Next is a key part of most of my cuttings. While plants like coleus and sweet potato vine don't need it, more difficult to root plants must have root hormone. Basically it is a powder that encourages root growth in the cutting. You can find it wherever you find garden soil. Just dip in the some water, dip in the powder and . . .

Stick it in the soil. Pretty simple really. I know, this is all ol' hat for seasoned gardeners, but hopefully there is a newbie out there who could use a pointer or two. Besides, I always like learning what other gardeners are doing, so I hope this is useful.

Finally, I put the cuttings in a "high-humidity environment." In my case it is my propagation station, or big clear plastic tub with a lid. You can also cover it with a plastic bag or cover it with empty soda bottle, but I have found this to be the easiest. I used to skip step this in the past, but I tried it this year and I have to say that it dramatically improved my success rate. Usually I'll keep the plant in here anywhere from 1 to 2 weeks. Then they go on the table above, which is in a shady spot on the north side of the house for about a week. Finally, they typically spend a week in their future home before actually being planted there. Watch your plants and check on them every few days. Some really don't like the propagation station. In my case, the vinca didn't preform well in it. Others preform beautifully and I when I take them out they wilt after an hour. They are just not ready yet. The Ruellia are in here, as well as some pentas (another experiment), some Angle Trumpet seedlings and oleander cuttings.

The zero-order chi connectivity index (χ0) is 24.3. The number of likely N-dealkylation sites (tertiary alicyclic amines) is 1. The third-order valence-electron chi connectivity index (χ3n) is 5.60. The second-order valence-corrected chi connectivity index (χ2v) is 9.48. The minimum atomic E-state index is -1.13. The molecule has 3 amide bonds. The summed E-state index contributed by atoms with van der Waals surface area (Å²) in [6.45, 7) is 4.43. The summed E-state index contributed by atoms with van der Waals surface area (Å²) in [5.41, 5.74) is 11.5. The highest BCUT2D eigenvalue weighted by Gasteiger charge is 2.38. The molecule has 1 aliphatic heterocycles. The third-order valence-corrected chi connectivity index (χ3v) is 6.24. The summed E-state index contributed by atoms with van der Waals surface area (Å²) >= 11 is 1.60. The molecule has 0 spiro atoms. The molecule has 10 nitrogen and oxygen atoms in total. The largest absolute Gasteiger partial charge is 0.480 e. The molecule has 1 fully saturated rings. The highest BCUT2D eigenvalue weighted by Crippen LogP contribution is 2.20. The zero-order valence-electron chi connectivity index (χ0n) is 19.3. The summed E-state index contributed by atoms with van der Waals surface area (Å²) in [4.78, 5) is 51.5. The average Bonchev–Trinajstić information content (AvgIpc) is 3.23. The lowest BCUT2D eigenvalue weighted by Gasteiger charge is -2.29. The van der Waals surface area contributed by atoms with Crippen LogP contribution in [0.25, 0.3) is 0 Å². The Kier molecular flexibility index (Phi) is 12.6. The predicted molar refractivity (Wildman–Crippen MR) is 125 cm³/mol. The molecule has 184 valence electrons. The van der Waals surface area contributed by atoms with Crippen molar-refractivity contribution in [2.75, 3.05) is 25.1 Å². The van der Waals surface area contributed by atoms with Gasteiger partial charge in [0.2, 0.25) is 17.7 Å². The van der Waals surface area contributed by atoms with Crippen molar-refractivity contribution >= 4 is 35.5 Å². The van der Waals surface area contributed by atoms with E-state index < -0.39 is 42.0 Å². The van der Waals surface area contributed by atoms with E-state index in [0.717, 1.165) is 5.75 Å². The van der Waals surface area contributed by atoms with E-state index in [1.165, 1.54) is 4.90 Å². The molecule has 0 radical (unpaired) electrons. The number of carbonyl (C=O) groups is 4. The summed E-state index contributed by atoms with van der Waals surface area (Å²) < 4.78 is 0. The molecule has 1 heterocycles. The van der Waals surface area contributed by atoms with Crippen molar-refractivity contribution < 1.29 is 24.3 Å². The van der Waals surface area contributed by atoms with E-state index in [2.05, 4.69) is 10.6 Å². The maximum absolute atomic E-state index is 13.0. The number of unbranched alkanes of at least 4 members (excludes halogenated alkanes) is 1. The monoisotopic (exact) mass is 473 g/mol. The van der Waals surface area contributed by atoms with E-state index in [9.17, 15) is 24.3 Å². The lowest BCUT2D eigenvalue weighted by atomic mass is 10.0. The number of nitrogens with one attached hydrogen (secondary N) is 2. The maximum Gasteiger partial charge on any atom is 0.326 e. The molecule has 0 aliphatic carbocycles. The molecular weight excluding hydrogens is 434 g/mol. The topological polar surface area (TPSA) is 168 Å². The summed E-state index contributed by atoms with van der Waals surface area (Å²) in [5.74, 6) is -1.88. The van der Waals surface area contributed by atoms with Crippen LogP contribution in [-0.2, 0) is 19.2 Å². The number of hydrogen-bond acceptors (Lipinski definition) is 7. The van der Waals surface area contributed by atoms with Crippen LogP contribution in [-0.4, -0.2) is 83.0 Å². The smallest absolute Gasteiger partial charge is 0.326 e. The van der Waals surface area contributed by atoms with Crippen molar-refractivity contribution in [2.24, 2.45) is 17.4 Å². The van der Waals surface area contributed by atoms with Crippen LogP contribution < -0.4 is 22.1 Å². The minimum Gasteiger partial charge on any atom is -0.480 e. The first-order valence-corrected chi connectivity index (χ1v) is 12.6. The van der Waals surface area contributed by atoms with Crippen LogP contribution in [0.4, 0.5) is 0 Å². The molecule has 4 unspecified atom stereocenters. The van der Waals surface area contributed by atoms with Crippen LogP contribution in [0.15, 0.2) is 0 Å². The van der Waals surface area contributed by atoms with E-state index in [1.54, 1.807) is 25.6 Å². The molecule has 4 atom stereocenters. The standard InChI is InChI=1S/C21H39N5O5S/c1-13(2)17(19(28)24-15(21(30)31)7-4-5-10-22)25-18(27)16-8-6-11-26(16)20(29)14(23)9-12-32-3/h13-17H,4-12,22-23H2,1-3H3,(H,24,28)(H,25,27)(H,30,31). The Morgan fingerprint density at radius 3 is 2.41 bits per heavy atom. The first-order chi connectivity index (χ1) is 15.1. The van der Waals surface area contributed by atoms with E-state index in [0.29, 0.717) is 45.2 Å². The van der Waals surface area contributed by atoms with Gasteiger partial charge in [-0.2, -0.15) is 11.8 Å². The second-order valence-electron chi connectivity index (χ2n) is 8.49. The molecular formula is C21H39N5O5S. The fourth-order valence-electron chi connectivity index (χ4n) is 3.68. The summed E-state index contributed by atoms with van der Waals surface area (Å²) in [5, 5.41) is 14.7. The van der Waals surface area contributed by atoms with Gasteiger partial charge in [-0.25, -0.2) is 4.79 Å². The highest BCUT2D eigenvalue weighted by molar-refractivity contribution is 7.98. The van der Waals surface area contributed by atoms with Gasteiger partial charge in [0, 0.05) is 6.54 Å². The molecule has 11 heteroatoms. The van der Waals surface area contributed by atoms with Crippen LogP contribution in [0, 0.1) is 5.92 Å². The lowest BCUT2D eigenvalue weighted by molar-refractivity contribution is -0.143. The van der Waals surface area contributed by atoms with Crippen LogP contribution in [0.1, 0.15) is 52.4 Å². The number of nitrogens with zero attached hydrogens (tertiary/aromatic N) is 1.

Anyway, here is what do. How do you like to propagate plants?

Sunday, September 7, 2008

Weekend Weeding

Spent the weekend weeding out the butterfly garden with my daughter. This is "her" garden and she is very protective of it. Here is the before:And the after:

The garden is looking pretty lately, waking up a bit from the intense summer heat. Above are Mexican petunia blooms.
Some pink salvia in the back of the garden.
I planted a bunch of pentas in the butterfly garden. They were cheap ($.50 for a 4-inch pot) and somewhere I heard they were decent cool weather plants. The cashier said they were "hummer magnets." Yeah, yeah. I've lived in Florida for 20 years, and I've never seen a hummingbird. I've heard that they are around, but I've also heard that big foot is around these parts if you spend time in the forest. Well, damn if I didn't plant these the other night and yesterday evening we saw a hummingbird. It was small, about the size of my thumb and looked a lot like a large bug, but it was a hummingbird. Makes me think I've seen them before but didn't know what they were. I went out this morning and bought more pentas for the front garden. Now I'll be like the little old ladies with all the tacky bright red plastic hummingbird feeders, perched by the window just waiting. . .